A new model of health policy should be developed (in addition to the existing one) with solutions able to meet socially vulnerable subjects in their environment without waiting for the patient to visit the dental office. In other words, this health policy should be based more on education, prophylaxis and minimally invasive treatment of oral diseases, also using innovative transportable devices and instruments in order to reach people living on the margins of the social network. Atraumatic restorative treatment (ART) is the best known of these types of easy intervention, which can be performed outside the dental office [33].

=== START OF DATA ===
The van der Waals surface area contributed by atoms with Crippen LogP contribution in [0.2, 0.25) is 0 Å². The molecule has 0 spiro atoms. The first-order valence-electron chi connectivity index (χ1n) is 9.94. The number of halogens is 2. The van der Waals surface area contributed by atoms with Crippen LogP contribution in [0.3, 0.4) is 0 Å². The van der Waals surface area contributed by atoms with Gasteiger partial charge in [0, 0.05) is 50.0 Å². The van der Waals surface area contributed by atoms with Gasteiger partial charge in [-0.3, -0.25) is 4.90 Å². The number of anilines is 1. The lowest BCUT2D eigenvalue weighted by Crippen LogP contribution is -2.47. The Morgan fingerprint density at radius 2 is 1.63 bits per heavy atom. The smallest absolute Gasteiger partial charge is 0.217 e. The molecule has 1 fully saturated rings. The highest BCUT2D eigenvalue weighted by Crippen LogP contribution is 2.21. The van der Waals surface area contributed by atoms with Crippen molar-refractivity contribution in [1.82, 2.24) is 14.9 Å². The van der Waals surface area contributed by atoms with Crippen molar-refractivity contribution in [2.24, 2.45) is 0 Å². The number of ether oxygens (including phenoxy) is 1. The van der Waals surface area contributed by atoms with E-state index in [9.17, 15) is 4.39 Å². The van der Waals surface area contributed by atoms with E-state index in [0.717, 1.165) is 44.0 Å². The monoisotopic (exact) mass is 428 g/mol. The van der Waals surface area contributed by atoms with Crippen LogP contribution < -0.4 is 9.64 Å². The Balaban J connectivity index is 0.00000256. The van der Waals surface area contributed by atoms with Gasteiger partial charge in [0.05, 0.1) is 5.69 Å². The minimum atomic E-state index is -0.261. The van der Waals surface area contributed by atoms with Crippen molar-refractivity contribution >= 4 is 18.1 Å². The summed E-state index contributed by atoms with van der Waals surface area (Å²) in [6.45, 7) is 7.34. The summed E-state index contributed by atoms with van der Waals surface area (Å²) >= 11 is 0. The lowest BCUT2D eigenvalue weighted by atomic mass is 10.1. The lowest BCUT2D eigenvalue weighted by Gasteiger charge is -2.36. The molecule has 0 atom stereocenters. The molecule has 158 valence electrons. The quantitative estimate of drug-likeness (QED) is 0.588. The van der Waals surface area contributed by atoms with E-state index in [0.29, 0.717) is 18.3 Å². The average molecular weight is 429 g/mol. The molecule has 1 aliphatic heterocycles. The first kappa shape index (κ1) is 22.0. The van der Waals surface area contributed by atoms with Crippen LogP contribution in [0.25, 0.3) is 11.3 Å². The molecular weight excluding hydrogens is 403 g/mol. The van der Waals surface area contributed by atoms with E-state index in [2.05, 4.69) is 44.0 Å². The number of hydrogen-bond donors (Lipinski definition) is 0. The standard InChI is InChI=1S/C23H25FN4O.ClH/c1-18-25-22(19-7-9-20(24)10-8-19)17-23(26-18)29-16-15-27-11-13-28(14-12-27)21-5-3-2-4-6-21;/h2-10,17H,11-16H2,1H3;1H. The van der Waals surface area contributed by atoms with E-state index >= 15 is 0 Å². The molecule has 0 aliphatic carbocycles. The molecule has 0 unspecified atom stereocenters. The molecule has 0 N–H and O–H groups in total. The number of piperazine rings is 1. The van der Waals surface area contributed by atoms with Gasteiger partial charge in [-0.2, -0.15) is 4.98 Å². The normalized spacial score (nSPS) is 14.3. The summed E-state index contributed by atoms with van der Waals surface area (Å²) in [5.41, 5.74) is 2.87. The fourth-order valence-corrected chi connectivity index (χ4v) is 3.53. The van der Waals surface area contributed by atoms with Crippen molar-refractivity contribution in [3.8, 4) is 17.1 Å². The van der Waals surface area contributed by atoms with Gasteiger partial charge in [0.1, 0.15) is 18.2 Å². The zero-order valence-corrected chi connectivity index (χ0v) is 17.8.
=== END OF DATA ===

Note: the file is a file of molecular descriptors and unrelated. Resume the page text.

The World Health Organization (WHO) declared that maintaining oral health is an essential factor for maintaining health. Oral health is determined by how well oral health behaviors are performed, and especially, the frequency of toothbrushing per day that is widely used as an index to predict healthy behavior. Brushing teeth three or more times a day not only reduces the risk of oral diseases but also the risk of cardiovascular diseases. The toothbrushing education project has a low level of awareness. Toothbrushing education should be monitored, and repeated training should be provided to increase. The average frequency of toothbrushing per day. the average frequency of toothbrushing per day was lower in males, those with a low educational level, the unemployed, and in those in the rural area. Therefore, indepth oral health promotion projects and national benefit policies should be considered for effective toothbrushing education by identifying the participants with lack of toothbrushing according to sociodemographic characteristics [34].